Dec. 15 Egmont Key (Ft. DeSoto yet again)

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We’d been horribly sick for the previous five weeks with a severe chest cold. It was similar in many ways to Pneumonia but without the fever. We decided we needed a trip to the beach and I’d been planning to reshoot the forts on Egmont key. So we went back to Ft. DeSoto. Click on any photo to see it full size. Many more on our website http://www.fishbourne.shutterfly.com

I brought Minnie from the trailer lot on Friday as we had to install an awning over the bump out. We’d had a leak during a rainstorm at Payne’s, seems that a stick the size of a pencil got stuck between the two wiper seals on top despite my being very careful to clean off the slideout before pulling it back in everytime. I also added another seal inside, hopefully this cures the problem.  I inflated the tires, cleaned the roof and replaced most of the incandescent bulbs with LEDs. Sunday we headed off to Ft. DeSoto and we had a site on the water for a change.

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I’d shot pictures of the forts on Egmont about eight years ago. using film, so I wanted to go back and do it digitally. You take a ferry over from Mullet Key (Ft. DeSoto) to Egmont Key (Ft. Dade). The two forts sit on either side of the main ship channel into Tampa. In 1898 when war with Spain broke out, the forts were built to protect Tampa. There are dozens of these forts across Florida, some dating back to the Spanish. Supposedly Spain had a huge modern navy and army to attack the US with, but they never came. So when the war with Spain seemed a possibility, we built huge forts to protect the country. Ft. DeSoto had eight 12″ mortars (four are still there, four were shipped to San Diego in 1917) they could fire an exploding shell out to 6 miles. Ft. Dade had five batteries, one with two 6″ guns (shipped to France in 1917 for WWI)  another with two 8″ guns and the rest with rapid firing high calibre cannons (most melted down for scrap). Two of these guns are over at Ft. DeSoto now. Additionally, Ft. Dade controlled a mine field that stretched across the channel to Ft. DeSoto. At one time there were 300 people living on Ft. Dade. A formidable defense that never fired a shot in anger. Ft. DeSoto has been kept in good repair, but Ft. Dade is crumbling into infinity. Egmont had a dark side, in the late 1850’s, captured Seminoles were held there until they could be shipped off to Oklahoma.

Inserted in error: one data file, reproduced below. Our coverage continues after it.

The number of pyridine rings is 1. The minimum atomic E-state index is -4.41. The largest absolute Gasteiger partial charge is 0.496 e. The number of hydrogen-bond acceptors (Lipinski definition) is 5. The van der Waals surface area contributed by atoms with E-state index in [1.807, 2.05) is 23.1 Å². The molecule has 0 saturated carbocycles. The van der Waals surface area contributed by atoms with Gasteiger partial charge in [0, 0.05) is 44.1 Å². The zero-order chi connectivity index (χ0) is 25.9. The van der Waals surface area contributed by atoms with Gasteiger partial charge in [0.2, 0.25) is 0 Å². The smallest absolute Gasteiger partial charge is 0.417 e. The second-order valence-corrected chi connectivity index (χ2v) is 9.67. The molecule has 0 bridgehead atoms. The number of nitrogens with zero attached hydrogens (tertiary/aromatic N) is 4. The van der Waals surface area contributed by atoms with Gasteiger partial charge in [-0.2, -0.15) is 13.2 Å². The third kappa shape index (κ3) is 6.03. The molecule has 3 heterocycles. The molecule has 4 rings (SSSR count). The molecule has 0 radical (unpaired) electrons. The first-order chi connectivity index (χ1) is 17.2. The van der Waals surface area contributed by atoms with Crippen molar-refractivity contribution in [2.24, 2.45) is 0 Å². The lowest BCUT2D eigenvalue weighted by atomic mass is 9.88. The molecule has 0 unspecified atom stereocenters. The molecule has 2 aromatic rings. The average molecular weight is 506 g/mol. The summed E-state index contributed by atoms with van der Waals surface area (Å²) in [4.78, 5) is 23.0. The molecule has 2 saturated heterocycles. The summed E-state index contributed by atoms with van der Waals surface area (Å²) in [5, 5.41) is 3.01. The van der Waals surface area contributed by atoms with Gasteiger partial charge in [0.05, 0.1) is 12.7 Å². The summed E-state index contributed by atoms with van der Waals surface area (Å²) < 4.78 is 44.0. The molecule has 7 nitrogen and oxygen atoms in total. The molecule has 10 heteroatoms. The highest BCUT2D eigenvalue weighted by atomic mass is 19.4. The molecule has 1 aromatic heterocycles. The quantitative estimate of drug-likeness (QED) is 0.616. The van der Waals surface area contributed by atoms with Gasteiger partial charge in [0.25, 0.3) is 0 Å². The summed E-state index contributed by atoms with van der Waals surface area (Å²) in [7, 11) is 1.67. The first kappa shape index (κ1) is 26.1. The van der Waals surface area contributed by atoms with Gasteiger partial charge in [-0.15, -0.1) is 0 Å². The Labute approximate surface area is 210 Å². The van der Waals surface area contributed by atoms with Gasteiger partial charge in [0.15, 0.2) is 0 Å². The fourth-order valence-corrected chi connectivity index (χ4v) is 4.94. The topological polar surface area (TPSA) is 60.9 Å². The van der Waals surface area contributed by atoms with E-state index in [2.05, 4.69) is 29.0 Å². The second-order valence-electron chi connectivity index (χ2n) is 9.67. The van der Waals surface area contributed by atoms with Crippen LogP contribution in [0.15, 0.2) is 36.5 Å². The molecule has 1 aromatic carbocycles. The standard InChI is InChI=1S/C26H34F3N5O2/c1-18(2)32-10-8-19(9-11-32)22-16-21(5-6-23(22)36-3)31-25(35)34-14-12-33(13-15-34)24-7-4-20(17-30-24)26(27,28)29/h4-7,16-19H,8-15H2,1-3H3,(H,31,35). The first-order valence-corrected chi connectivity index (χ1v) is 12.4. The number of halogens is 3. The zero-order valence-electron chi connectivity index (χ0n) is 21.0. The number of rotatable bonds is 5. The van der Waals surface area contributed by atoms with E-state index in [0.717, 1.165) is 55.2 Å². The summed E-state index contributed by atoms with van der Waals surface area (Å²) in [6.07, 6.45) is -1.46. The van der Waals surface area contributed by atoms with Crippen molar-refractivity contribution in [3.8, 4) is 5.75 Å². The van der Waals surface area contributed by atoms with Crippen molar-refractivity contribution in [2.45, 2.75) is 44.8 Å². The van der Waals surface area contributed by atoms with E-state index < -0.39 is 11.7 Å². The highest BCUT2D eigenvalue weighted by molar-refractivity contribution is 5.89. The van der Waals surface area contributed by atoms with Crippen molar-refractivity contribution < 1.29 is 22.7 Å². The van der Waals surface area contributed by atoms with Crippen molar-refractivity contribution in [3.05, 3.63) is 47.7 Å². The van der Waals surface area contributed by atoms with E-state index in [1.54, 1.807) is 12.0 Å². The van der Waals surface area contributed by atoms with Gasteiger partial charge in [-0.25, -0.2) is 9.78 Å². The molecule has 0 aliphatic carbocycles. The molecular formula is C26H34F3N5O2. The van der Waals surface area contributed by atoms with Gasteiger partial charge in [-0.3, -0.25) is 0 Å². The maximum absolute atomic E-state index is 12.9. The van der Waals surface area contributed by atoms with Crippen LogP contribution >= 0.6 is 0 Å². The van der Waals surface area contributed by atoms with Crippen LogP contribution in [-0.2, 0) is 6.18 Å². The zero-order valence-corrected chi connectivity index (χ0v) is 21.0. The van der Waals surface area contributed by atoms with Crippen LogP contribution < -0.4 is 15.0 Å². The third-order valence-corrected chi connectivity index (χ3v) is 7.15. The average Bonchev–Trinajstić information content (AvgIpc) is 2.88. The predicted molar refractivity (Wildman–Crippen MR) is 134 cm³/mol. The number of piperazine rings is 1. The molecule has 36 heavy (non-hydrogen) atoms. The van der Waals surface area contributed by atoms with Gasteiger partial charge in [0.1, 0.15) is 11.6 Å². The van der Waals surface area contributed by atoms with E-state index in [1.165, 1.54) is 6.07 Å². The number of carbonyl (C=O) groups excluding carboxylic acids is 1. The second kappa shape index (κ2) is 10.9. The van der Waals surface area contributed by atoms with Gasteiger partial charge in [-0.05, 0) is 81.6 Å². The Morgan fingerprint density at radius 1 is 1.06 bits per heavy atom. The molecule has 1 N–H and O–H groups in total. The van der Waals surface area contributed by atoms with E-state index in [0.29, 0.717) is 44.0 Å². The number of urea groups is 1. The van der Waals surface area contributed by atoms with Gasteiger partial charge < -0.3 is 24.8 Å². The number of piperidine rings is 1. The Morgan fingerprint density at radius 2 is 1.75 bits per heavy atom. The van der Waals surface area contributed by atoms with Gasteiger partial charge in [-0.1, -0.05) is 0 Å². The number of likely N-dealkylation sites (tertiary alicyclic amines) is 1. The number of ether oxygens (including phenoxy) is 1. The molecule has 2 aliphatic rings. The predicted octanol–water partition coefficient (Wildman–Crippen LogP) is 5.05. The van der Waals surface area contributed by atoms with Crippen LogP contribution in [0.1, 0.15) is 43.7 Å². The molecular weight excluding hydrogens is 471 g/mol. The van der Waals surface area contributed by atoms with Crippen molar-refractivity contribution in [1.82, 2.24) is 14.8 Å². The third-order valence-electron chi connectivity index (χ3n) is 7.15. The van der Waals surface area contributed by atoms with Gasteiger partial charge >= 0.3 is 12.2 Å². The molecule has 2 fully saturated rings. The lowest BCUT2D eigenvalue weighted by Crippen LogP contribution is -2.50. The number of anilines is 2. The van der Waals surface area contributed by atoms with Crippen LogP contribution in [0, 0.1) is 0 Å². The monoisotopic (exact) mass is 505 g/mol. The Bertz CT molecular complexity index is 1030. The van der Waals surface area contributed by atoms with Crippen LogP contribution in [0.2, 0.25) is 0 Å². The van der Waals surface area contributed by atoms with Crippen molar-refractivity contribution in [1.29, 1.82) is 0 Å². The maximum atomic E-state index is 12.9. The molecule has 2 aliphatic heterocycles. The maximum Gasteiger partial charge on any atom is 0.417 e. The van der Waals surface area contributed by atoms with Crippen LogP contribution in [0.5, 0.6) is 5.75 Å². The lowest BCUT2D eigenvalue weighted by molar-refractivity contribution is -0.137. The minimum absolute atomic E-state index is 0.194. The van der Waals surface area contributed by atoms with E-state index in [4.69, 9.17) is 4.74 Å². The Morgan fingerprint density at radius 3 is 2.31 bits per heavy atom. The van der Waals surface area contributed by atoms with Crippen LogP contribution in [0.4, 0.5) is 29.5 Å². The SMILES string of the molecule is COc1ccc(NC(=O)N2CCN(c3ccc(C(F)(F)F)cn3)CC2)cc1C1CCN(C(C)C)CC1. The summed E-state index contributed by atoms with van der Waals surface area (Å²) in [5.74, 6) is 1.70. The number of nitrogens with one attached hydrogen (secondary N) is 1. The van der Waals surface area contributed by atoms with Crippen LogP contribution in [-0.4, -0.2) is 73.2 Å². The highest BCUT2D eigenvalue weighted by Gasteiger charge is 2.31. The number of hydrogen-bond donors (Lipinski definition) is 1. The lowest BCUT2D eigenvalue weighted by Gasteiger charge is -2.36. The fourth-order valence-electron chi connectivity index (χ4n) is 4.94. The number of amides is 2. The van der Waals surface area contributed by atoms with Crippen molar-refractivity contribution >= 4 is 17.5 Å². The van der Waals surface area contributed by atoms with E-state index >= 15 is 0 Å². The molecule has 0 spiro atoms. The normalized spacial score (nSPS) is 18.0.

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The island is washing away, it’s only half as wide as it was in 1900. The indians and others have petitioned the state to save it but it would take millions to correct the damage. In another hundred years the island will be gone. One park ranger lives there, everyone else must be off by nightfall.

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So there are lots of crumbling concrete buildings to shoot. It took me about four trips the last time to get everything, but I knew where it all was now, so I figured a day or two. We packed up a lunch and a beach chair for Lynda and headed out. She would enjoy the unspoiled beach and I would roam the island. The ferry arrives at 11 AM and leaves at 2:30 PM so I had to work fast. Luckily it was a pleasant winter day, not too hot or too cold, just right for a long hike. I shot a bunch of panoramas with my Nikon P510 and tons of shots with my D5100. There were also lots of tortoises and Osprey. You can see them on my website http://www.fishbourne.shutterfly.com  Enjoy.

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